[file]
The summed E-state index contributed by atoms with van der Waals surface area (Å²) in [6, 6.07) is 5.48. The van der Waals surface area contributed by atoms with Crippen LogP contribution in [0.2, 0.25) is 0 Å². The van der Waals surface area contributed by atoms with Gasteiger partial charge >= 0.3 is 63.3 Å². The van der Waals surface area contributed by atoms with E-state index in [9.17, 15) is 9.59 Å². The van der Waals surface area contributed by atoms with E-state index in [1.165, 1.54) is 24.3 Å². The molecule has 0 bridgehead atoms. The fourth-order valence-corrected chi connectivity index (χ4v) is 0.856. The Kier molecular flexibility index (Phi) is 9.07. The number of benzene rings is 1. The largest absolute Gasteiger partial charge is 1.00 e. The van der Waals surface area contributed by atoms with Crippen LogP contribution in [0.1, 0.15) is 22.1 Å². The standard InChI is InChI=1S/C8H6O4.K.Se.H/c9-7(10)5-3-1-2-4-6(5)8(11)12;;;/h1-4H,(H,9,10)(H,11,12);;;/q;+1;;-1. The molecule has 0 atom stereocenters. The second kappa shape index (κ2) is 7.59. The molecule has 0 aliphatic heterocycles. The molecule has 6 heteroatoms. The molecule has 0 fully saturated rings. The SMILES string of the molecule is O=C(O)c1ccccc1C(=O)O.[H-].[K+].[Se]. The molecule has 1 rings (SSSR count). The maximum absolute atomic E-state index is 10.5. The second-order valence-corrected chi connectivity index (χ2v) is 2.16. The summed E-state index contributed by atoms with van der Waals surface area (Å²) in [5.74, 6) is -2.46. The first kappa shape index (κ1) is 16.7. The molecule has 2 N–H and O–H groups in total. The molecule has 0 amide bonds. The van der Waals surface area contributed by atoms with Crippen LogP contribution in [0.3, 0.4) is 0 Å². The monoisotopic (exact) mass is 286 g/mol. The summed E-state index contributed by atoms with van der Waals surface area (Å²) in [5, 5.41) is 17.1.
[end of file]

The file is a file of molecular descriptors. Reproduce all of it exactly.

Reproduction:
The summed E-state index contributed by atoms with van der Waals surface area (Å²) in [6, 6.07) is 5.48. The van der Waals surface area contributed by atoms with Crippen LogP contribution in [0.2, 0.25) is 0 Å². The van der Waals surface area contributed by atoms with Gasteiger partial charge >= 0.3 is 63.3 Å². The van der Waals surface area contributed by atoms with E-state index in [9.17, 15) is 9.59 Å². The van der Waals surface area contributed by atoms with E-state index in [1.165, 1.54) is 24.3 Å². The molecule has 0 bridgehead atoms. The fourth-order valence-corrected chi connectivity index (χ4v) is 0.856. The Kier molecular flexibility index (Phi) is 9.07. The number of benzene rings is 1. The largest absolute Gasteiger partial charge is 1.00 e. The van der Waals surface area contributed by atoms with Crippen LogP contribution in [0.1, 0.15) is 22.1 Å². The standard InChI is InChI=1S/C8H6O4.K.Se.H/c9-7(10)5-3-1-2-4-6(5)8(11)12;;;/h1-4H,(H,9,10)(H,11,12);;;/q;+1;;-1. The molecule has 0 atom stereocenters. The second kappa shape index (κ2) is 7.59. The molecule has 0 aliphatic heterocycles. The molecule has 6 heteroatoms. The molecule has 0 fully saturated rings. The SMILES string of the molecule is O=C(O)c1ccccc1C(=O)O.[H-].[K+].[Se]. The molecule has 1 rings (SSSR count). The maximum absolute atomic E-state index is 10.5. The second-order valence-corrected chi connectivity index (χ2v) is 2.16. The summed E-state index contributed by atoms with van der Waals surface area (Å²) in [5.74, 6) is -2.46. The first kappa shape index (κ1) is 16.7. The molecule has 2 N–H and O–H groups in total. The molecule has 0 amide bonds. The van der Waals surface area contributed by atoms with Crippen LogP contribution in [0.3, 0.4) is 0 Å². The monoisotopic (exact) mass is 286 g/mol. The summed E-state index contributed by atoms with van der Waals surface area (Å²) in [5, 5.41) is 17.1.